Delhi govt hospitals suffer ‘Acute Crisis’ of free medicines: Minister

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Mohalla Clinic

Delhi health minister Saurabh Bharadwaj has directed the chief secretary Naresh Kumar to personally visit one government hospital and Mohalla Clinic every day and get firsthand feedback on “scarcity” of medicines and consumables.

Delhi minister said that the ground reports “unequivocally indicate” a “distressing scarcity” of free medicines while it has been asserted by the chief secretary and health secretary that every patient is receiving all essential medications or their suitable alternatives, the minister said.

In an official note, Mr Bharadwaj said, “to get a firsthand and true experience with respect to shortage of essential medicines and consumables in hospitals, it is directed that instead of taking shield of different rule positions, the chief secretary should personally visit one Delhi government hospital and one Mohalla Clinic during OPD (outdoor patient departments) hours- 8.00 AM to 2.00 PM”. He also asked to furnish daily reports.

The health minister has said in the note, dated April 12, that the chief secretary and the health secretary have “blatantly misled” both the government and the legislative assembly regarding the availability of medicines.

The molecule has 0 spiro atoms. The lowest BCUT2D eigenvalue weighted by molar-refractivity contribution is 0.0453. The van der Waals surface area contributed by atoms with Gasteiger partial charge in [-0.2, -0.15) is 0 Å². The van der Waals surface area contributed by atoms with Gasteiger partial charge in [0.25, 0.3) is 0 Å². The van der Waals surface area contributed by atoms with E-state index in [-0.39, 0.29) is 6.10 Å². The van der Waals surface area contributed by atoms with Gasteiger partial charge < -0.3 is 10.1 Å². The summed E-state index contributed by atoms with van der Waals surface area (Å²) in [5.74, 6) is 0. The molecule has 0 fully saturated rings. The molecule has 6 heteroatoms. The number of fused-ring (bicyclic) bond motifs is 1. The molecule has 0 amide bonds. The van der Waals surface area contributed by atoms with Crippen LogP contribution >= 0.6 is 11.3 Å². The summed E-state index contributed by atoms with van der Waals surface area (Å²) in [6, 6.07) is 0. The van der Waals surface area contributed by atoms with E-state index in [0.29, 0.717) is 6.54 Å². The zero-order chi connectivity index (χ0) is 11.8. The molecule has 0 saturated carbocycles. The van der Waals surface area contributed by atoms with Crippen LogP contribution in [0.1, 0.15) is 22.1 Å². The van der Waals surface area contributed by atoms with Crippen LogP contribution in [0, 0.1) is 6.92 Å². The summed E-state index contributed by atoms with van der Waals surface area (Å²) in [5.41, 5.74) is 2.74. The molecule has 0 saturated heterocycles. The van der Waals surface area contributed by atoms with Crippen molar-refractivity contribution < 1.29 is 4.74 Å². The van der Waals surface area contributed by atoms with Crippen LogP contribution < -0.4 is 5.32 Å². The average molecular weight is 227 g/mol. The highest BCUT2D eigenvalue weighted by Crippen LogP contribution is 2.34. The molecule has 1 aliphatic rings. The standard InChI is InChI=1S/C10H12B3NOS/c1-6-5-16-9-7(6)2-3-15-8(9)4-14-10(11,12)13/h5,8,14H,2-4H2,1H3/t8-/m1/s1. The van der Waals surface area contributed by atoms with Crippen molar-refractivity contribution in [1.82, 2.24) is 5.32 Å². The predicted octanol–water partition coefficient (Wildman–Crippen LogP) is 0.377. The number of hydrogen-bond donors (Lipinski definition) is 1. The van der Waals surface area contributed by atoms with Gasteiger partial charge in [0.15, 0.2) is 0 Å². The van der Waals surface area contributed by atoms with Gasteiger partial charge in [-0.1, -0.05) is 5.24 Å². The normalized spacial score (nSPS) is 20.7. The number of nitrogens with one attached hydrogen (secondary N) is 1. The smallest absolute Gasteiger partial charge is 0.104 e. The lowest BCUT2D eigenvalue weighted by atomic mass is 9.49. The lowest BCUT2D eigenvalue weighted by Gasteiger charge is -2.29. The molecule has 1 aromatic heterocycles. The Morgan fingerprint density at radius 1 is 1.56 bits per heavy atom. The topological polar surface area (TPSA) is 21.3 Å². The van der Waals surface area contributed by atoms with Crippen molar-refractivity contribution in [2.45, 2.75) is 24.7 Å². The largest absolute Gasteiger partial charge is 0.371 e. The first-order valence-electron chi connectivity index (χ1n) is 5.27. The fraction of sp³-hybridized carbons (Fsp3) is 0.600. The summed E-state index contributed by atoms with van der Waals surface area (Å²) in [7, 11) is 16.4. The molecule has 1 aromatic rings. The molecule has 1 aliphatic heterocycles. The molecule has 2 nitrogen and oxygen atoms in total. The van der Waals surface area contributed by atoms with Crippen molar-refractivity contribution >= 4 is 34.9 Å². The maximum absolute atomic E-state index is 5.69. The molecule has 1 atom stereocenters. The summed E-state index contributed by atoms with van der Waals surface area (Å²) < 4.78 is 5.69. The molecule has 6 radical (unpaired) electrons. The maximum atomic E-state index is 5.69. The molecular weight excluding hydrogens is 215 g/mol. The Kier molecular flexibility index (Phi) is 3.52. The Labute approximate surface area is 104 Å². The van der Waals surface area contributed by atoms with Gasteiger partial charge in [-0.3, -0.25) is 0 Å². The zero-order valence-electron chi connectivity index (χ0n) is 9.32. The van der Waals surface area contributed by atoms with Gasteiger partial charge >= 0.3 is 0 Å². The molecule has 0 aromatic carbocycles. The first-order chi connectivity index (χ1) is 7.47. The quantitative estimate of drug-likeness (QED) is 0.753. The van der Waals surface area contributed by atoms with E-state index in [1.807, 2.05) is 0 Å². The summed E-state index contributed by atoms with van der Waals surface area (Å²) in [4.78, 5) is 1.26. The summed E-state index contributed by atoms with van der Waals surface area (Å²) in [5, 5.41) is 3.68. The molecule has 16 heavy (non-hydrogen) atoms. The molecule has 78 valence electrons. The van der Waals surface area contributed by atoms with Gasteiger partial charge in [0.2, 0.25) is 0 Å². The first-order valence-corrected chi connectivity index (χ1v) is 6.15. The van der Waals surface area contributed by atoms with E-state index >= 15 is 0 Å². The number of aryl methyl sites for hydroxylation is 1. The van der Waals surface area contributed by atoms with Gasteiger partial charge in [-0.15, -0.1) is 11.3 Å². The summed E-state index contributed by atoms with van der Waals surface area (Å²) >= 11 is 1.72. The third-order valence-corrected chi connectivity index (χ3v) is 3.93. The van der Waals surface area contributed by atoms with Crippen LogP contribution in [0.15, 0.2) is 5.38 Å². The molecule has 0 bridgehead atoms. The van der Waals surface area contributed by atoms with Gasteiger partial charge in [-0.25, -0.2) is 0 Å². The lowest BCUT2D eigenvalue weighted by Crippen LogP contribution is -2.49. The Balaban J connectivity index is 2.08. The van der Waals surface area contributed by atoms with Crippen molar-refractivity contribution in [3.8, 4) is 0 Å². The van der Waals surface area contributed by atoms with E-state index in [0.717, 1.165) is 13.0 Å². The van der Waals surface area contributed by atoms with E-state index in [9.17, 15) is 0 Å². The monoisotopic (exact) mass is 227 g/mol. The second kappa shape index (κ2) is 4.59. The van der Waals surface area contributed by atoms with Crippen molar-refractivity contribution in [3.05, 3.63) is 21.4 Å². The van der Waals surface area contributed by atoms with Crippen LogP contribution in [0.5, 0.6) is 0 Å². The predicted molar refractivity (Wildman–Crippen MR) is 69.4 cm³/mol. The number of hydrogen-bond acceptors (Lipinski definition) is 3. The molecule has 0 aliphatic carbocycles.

The minister has directed the chief secretary to interact with patients and their attendants in the waiting area near pharmacy counters and enquire from them whether medicines prescribed by hospital doctors have been provided or not. He has also asked chief secretary to share the daily roster for the next two weeks and send a daily report about the situation to him in a specific format.

“The chief secretary and the health secretary should explain why they have misled the undersigned (health minister) as well as the legislative assembly of Delhi by providing misleading report,” Bharadwaj said in the note. He claimed that as an afterthought, the chief secretary made a “frivolous excuse” that all routine files of departments are not routed through him so he cannot supervise the availability of medicines and consumables.